Hope you like it and don’t forget to check out my novels available here and wherever books are sold. Also I will be at Literary Love Savannah, GA the 26-28th signing and sitting on a couple of panels. I look forward to seeing you there.

Out.

Author Spotlight: Ellison Cooper

cgHey everybody I have been out of pocket for a minute but I do have an excuse. I have been editing the monster that is my new fantasy novel (Title Pending). Had no idea what I was getting into. The cultural research alone could have earned me a second master’s degree. BTW, now I know what to call medieval stuff…extremely useful knowledge in 2018.

Anyway, I have a book recommendation for you. “Caged” is Ellison Cooper’s debut thriller.

Here is some info about the book:

“FBI neuroscientist Sayer Altair hunts for evil in the deepest recesses of the human mind. Still reeling from the death of her fiance, she wants nothing more than to focus on her research into the brains of serial killers. But when the Washington D.C. police stumble upon a gruesome murder scene involving a girl who’d been slowly starved to death while held captive in a cage, Sayer is called in to lead the investigation. When the victim is identified as the daughter of a high profile senator, Sayer is thrust into the spotlight.

As public pressure mounts, she discovers that another girl has been taken and is teetering on the brink of death. With evidence unraveling around her, Sayer races to save the second victim but soon realizes that they are hunting a killer with a dangerous obsession…a killer who is closer than she thought.”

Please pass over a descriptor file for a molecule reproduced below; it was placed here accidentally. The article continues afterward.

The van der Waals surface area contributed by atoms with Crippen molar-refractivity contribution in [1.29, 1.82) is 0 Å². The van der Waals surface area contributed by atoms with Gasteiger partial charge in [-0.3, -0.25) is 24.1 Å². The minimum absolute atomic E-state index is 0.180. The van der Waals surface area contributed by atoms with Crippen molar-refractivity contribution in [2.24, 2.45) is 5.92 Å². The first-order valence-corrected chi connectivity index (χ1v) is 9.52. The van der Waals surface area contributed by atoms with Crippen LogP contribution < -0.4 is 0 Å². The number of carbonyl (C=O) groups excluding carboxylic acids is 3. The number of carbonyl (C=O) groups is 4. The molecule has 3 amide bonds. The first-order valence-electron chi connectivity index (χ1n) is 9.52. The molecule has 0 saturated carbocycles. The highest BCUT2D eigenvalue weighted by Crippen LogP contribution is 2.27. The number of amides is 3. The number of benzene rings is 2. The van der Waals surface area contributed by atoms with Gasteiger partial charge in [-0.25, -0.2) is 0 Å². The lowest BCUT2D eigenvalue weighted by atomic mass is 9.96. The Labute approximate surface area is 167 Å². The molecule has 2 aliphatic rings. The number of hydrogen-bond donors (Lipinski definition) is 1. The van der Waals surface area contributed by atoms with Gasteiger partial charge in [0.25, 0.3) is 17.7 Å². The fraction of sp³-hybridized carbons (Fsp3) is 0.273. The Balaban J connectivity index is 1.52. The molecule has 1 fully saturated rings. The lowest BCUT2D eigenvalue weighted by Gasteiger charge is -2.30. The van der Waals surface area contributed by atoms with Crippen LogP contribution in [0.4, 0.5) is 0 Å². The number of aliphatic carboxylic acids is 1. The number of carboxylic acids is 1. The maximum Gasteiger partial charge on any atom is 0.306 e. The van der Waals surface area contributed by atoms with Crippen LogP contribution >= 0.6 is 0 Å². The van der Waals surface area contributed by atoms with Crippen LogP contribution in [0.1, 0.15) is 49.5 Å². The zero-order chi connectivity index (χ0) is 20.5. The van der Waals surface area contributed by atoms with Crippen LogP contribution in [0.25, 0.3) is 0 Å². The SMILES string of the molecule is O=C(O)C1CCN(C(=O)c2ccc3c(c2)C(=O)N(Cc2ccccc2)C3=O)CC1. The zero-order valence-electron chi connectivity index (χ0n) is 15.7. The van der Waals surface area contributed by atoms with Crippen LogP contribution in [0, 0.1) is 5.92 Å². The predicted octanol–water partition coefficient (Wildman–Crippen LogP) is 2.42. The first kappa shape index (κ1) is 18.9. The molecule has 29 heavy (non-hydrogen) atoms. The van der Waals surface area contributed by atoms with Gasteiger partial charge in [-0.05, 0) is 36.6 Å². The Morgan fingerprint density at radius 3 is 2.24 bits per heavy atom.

Praise for Caged:

“Dark and mesmerizing…channels equal parts KATHY REICHS and THOMAS HARRIS…You will read till the bitter end…then sleep with the lights on!”
Lisa Gardner, New York Times bestselling author

“I started and couldn’t stop.”
—F. Paul Wilson, New York Times bestselling author

CAGED is a gripping thriller debut for fans of Kathy Reichs, Thomas Harris, and Patricia Cornwell.

Ellison’s Bio:

Ellison Cooper has a Ph.D. in anthropology from UCLA, with a background in archaeology, cultural neuroscience, ancient religion, colonialism, and human rights. She has conducted fieldwork in Central , West Africa, Micronesia, and Western Europe. She has worked as a murder investigator in Washington DC, and is a certified K9 Search and Rescue Federal Disaster Worker. She now lives in the Bay Area with her husband and son.

Social Media

web: http://ellisoncooper.com/

facebook: https://www.facebook.com/EllisonCooperAuthor 

twitter: https://twitter.com/ECooperAuthor

instagram: https://www.instagram.com/ecooperauthor/

goodreads: https://www.goodreads.com/author/show/17392133.Ellison_Cooper

It’s always important to support new authors. Wishing the best of luck to Ellison Cooper! Here’s where to find Caged:

Amazon: http://hyperurl.co/CagedAmazon

IndieBound: http://hyperurl.co/CagedIndieBound

Book-A-Million: http://hyperurl.co/CagedBAM

iBooks: http://hyperurl.co/CagedApple

Don’t forget to check out my work on Amazon or any other bookstore. My newest novel Where Angels Sing is on sale now.

Review: Blunt Force Magic by Lawrence Davis

I will fully admit that I am suspicious of novels written in the first person. I don’t know why but I have never been a fan of that type of narration. So when I downloaded Lawrence Davis’ Blunt Force Magic my first reaction was an eye roll. But since the blurb seemed to outline a novel not too dissimilar to my own novel Shattered Circle. I decided to give it a shot.